26 May 2016

Tropical Storm For Memorial Day? Maybe

Posted by Dan Satterfield

image-download (1)

From NASA Terra Satellite today. This area of disturbed weather may develop into a rare May tropical cyclone.

A tropical storm making landfall on the U.S. coast on Memorial Day weekend is almost unheard of, and I think it may have never happened before. It might this year though, and the record warm oceans are playing a role. An area of disturbed weather persists in the western part of the Caribbean Sea and the usually reliable European Center medium range forecast model, is bringing a tropical storm into the Carolina Coast late Sunday. It’s way too soon to say where this system will end up, or even if it will become a tropical storm, but the waters under it are warm enough for development, and the Hurricane Center issued a special outlook about it today. They’re also sending a recon plane to take atmospheric measurements around it on Friday.

Here below is the update from the NHC in Coral Gables,Fl.

255 PM EDT THU MAY 26 2016

For the North Atlantic...Caribbean Sea and the Gulf of Mexico:

The low pressure area centered between Bermuda and the Bahamas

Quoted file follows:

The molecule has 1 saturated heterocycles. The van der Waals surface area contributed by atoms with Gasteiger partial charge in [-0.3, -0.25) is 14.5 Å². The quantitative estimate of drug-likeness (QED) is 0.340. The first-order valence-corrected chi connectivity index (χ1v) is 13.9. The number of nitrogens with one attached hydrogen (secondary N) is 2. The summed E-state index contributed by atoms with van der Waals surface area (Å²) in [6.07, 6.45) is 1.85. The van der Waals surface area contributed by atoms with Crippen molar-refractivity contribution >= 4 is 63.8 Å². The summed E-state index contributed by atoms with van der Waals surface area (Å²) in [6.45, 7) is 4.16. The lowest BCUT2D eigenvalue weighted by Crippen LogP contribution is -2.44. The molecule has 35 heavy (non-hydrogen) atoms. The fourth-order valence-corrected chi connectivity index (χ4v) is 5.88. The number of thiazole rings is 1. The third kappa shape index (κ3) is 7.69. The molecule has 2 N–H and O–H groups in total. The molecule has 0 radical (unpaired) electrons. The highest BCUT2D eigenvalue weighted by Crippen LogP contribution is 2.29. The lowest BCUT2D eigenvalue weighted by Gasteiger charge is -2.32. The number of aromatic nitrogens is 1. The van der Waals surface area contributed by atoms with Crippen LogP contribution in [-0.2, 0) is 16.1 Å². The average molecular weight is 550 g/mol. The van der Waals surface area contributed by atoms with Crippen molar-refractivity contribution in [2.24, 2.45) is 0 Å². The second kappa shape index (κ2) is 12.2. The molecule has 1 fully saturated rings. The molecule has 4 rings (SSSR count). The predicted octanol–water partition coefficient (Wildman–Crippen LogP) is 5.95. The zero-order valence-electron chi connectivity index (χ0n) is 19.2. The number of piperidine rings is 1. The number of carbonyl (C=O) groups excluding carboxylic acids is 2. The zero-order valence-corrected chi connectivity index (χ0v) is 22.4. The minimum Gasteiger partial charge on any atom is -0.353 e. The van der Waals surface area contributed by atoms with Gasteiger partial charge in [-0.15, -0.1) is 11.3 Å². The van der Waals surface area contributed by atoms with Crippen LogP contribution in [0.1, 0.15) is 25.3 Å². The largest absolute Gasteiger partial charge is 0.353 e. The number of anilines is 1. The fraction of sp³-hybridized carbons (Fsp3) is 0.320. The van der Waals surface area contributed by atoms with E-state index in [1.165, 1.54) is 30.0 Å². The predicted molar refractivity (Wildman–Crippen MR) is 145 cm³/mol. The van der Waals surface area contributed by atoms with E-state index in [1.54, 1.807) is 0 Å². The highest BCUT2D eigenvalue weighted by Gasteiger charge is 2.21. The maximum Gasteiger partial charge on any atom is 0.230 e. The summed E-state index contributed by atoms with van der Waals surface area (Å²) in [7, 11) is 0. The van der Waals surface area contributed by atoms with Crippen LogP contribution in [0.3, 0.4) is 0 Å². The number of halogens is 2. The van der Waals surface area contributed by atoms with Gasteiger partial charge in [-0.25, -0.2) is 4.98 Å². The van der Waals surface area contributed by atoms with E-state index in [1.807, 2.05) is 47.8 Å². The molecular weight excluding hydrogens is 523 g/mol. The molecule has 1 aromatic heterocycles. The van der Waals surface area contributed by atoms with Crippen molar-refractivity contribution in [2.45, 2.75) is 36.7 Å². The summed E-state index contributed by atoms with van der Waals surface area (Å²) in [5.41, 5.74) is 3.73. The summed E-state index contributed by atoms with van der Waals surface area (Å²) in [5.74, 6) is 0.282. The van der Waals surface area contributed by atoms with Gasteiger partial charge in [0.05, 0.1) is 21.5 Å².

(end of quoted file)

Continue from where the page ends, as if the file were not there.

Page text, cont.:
has an elongated circulation, although the shower activity has
been increasing during the past 24 hours. Environmental conditions
are expected to become more conducive for a tropical or subtropical
cyclone to form on Friday or Saturday while the system moves
west-northwestward or northwestward toward the southeastern United
States coast. With the Memorial Day weekend approaching, all
interests along the southeast coast from Georgia through North
Carolina should monitor the progress of this low. An Air Force
reconnaissance plane is scheduled to investigate this low on
Friday afternoon. The next Special Tropical Weather Outlook on this
disturbance will be issued by 8 PM EDT tonight.  For additional
information on this system, see High Seas Forecasts issued by the
National Weather Service.
* Formation chance through 48 hours...medium...60 percent
* Formation chance through 5 days...high...70 percent

High Seas Forecasts issued by the National Weather Service can be
found under AWIPS Header NFDHSFAT1 and WMO Header FZNT01 KWBC.

Forecaster Avila

The image below is from the NOAA GFS model and it does show a low pressure system on the Carolina coast on Sunday. The Euro model is much stronger with this system and it usually is the superior model in cases like this.